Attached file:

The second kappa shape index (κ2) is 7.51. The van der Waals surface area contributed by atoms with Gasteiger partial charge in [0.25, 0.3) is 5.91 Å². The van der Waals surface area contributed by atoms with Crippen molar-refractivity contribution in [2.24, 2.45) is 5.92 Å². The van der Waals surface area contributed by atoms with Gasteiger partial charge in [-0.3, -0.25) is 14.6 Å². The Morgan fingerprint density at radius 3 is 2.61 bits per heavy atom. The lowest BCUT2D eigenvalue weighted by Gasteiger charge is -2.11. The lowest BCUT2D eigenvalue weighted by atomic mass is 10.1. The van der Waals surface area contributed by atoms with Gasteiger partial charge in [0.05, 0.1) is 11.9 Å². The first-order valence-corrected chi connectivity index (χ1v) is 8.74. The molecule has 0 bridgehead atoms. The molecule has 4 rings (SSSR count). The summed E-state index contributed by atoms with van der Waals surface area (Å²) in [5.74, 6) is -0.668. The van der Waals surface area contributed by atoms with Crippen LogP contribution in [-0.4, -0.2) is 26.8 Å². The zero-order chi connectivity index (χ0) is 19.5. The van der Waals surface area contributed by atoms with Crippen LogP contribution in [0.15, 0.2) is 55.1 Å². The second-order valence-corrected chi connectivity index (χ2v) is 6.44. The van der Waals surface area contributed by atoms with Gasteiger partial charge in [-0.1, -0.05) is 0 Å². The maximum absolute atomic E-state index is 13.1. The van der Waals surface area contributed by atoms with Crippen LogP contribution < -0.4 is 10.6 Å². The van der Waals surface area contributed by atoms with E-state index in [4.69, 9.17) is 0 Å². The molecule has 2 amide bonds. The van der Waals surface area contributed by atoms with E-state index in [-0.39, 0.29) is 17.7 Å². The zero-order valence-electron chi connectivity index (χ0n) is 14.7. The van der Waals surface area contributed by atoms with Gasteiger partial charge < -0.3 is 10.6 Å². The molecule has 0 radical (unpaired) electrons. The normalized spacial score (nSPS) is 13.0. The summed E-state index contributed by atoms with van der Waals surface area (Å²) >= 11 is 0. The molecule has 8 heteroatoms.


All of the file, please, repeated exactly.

The second kappa shape index (κ2) is 7.51. The van der Waals surface area contributed by atoms with Gasteiger partial charge in [0.25, 0.3) is 5.91 Å². The van der Waals surface area contributed by atoms with Crippen molar-refractivity contribution in [2.24, 2.45) is 5.92 Å². The van der Waals surface area contributed by atoms with Gasteiger partial charge in [-0.3, -0.25) is 14.6 Å². The Morgan fingerprint density at radius 3 is 2.61 bits per heavy atom. The lowest BCUT2D eigenvalue weighted by Gasteiger charge is -2.11. The lowest BCUT2D eigenvalue weighted by atomic mass is 10.1. The van der Waals surface area contributed by atoms with Gasteiger partial charge in [0.05, 0.1) is 11.9 Å². The first-order valence-corrected chi connectivity index (χ1v) is 8.74. The molecule has 0 bridgehead atoms. The molecule has 4 rings (SSSR count). The summed E-state index contributed by atoms with van der Waals surface area (Å²) in [5.74, 6) is -0.668. The van der Waals surface area contributed by atoms with Crippen LogP contribution in [-0.4, -0.2) is 26.8 Å². The zero-order chi connectivity index (χ0) is 19.5. The van der Waals surface area contributed by atoms with Crippen LogP contribution in [0.15, 0.2) is 55.1 Å². The second-order valence-corrected chi connectivity index (χ2v) is 6.44. The van der Waals surface area contributed by atoms with Gasteiger partial charge in [-0.1, -0.05) is 0 Å². The maximum absolute atomic E-state index is 13.1. The van der Waals surface area contributed by atoms with Crippen LogP contribution < -0.4 is 10.6 Å². The van der Waals surface area contributed by atoms with E-state index in [4.69, 9.17) is 0 Å². The molecule has 2 amide bonds. The van der Waals surface area contributed by atoms with E-state index in [-0.39, 0.29) is 17.7 Å². The zero-order valence-electron chi connectivity index (χ0n) is 14.7. The van der Waals surface area contributed by atoms with Gasteiger partial charge < -0.3 is 10.6 Å². The molecule has 0 radical (unpaired) electrons. The normalized spacial score (nSPS) is 13.0. The summed E-state index contributed by atoms with van der Waals surface area (Å²) >= 11 is 0. The molecule has 8 heteroatoms.